Washington, D.C., is now just hours away from legalizing marijuana in the district. Small amounts of pot use and possession will be allowed starting at 12:01 a.m. Thursday, Mayor Muriel Bowser confirmed in a Wednesday news conference.

Bowser said the plan would proceed despite earlier warnings from two congressional Republicans that approving pot would break federal law -- and possibly result in the mayor's arrest. She pointed to the broad voter support for Initiative 71, which legalizes limited doses of marijuana for personal, non-medical purposes.

"Our government is prepared to implement and enforce Initiative 71 in the District of Columbia," Bowser, a Democrat, told reporters alongside council members, Police Chief Cathy Lanier and city Attorney General Karl Racine.

“We would encourage the Congress to not be so concerned about overturning what 7 out of 10 voters said should be the law in the District of Columbia,” she said.

On Tuesday, top Republicans on the House Oversight Committee reminded Bowser that a clause tucked into the $1.1 trillion federal spending bill barred the District of Columbia from spending funds to make pot legal or reduce legal penalties. Congress has direct oversight over the district.

Reps. Jason Chaffetz, R-Utah, and Mark Meadows, R-N.C., sent a letter to Bowser warning her that legalizing marijuana would be "in knowing and willful violation of the law."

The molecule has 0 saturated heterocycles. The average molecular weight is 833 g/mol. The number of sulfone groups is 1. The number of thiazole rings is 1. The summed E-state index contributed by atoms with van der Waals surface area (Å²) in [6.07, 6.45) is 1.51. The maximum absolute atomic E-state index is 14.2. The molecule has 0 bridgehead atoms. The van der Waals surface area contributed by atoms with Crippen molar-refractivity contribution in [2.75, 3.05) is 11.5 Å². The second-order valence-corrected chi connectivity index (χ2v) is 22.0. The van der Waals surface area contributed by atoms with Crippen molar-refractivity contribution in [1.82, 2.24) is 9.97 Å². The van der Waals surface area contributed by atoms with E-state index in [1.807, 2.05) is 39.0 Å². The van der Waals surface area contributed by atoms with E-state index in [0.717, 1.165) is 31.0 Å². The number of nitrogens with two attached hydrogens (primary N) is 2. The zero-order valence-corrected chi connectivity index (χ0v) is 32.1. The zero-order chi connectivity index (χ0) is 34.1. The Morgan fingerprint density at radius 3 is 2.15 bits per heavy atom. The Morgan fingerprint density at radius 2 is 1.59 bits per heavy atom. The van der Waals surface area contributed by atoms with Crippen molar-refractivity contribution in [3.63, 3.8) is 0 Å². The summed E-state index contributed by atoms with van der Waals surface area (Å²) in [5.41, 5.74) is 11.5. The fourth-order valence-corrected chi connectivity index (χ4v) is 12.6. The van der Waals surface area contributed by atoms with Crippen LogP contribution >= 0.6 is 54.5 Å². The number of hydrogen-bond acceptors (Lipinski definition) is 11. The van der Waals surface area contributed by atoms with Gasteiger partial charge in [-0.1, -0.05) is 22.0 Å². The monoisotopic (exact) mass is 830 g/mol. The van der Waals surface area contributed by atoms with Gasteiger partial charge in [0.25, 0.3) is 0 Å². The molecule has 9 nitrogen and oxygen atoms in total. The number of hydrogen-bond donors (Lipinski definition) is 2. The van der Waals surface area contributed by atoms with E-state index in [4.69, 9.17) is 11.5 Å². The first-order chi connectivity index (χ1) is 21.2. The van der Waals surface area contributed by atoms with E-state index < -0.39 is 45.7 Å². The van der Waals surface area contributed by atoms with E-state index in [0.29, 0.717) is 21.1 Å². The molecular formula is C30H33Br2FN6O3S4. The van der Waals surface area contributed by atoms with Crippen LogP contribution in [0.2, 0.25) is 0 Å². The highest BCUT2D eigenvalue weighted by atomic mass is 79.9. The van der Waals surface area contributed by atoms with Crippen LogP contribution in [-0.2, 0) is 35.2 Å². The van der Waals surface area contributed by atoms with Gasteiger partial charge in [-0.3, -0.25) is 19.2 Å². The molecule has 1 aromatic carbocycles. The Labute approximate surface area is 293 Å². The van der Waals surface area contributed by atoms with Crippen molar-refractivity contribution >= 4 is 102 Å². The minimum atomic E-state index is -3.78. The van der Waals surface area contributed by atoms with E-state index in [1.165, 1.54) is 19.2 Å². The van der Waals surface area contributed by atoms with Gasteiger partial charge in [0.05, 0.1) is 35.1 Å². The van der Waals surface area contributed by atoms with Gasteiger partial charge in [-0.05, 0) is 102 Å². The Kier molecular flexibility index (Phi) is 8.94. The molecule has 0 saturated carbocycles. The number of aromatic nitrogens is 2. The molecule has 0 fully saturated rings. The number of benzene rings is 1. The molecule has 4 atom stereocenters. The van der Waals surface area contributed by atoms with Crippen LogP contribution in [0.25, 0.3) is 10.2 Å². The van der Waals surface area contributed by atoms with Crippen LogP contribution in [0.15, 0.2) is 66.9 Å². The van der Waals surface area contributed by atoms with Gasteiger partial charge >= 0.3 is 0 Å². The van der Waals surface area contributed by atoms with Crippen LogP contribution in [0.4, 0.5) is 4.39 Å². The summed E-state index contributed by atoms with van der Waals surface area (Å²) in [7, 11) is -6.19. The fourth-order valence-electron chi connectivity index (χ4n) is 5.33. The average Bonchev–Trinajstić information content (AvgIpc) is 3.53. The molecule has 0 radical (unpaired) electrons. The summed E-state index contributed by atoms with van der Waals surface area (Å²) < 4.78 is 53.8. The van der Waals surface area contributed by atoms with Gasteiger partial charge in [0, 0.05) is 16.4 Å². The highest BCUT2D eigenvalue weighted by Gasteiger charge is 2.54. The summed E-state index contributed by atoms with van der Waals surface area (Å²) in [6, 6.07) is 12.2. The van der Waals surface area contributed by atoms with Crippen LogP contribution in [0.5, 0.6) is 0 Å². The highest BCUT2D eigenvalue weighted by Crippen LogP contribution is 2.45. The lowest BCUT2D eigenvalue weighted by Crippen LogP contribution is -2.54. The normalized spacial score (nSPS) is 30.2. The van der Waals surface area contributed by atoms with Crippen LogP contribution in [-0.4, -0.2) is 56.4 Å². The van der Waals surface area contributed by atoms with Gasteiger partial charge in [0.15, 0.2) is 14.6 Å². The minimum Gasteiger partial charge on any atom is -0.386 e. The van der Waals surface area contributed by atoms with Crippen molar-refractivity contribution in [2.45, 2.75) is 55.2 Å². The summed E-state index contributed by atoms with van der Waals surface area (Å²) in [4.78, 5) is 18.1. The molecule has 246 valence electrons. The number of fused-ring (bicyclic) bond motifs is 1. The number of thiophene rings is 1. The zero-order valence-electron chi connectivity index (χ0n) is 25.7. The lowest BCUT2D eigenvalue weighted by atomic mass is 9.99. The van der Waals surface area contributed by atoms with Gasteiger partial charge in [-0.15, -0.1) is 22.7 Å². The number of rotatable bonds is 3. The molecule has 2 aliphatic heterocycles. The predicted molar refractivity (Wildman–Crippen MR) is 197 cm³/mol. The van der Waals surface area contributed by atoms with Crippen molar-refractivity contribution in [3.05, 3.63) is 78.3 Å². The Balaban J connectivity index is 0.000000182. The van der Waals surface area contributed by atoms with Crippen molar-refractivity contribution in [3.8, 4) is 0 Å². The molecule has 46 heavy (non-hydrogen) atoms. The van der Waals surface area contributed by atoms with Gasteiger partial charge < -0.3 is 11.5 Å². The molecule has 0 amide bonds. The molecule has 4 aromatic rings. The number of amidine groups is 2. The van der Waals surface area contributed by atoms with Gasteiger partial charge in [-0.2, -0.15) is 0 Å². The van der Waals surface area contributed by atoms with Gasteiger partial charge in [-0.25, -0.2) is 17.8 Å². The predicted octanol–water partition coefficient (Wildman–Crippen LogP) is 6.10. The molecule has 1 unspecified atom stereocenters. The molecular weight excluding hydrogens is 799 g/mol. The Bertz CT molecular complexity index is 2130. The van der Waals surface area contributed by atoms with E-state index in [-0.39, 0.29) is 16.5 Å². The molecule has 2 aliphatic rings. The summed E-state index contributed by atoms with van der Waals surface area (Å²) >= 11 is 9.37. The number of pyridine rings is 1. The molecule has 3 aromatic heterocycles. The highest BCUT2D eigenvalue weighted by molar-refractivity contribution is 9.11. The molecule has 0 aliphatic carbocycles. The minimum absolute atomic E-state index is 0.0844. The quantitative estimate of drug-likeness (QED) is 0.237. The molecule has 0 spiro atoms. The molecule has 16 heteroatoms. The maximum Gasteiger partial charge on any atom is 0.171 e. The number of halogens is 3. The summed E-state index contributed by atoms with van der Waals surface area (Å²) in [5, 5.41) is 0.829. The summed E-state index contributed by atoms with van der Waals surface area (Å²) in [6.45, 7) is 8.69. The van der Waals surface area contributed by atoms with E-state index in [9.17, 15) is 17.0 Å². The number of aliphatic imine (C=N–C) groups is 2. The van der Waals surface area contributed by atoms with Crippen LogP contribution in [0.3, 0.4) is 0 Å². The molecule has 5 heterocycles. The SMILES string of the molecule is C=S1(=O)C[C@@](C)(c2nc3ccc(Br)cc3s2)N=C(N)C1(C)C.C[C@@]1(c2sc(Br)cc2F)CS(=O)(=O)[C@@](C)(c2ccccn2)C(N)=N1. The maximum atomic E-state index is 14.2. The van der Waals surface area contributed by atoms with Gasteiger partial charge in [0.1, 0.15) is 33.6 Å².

But Bowser contends that Initiative 71 was officially certified before the clause was adopted in December. The 30-day window for Congress to interfere with the initiative's implementation ends Thursday.

D.C.'s pot initiative allows adults 21 years or older to posses up to 2 ounces of marijuana and grow six plants. Sales are still illegal, but transfers of up to 1 ounce are allowed. Paraphernalia such as bongs and pipes are permitted, but public smoking is not. Bowser clarified Tuesday that "pot cafes" like those flourishing in Amsterdam would not be allowed in the district.

Following the Wednesday conference, top Democrats spoke out in support of the marijuana measure.

House Minority Leader Nancy Pelosi, D-Calif., said she agreed with Bowser that the clause in the federal spending plan does not repeal or block Initiative 71. “It is very troubling that Republicans would threaten elected District officials for implementing the measure resoundingly passed by the District of Columbia’s voters," she said in a statement cited by RollCall.com.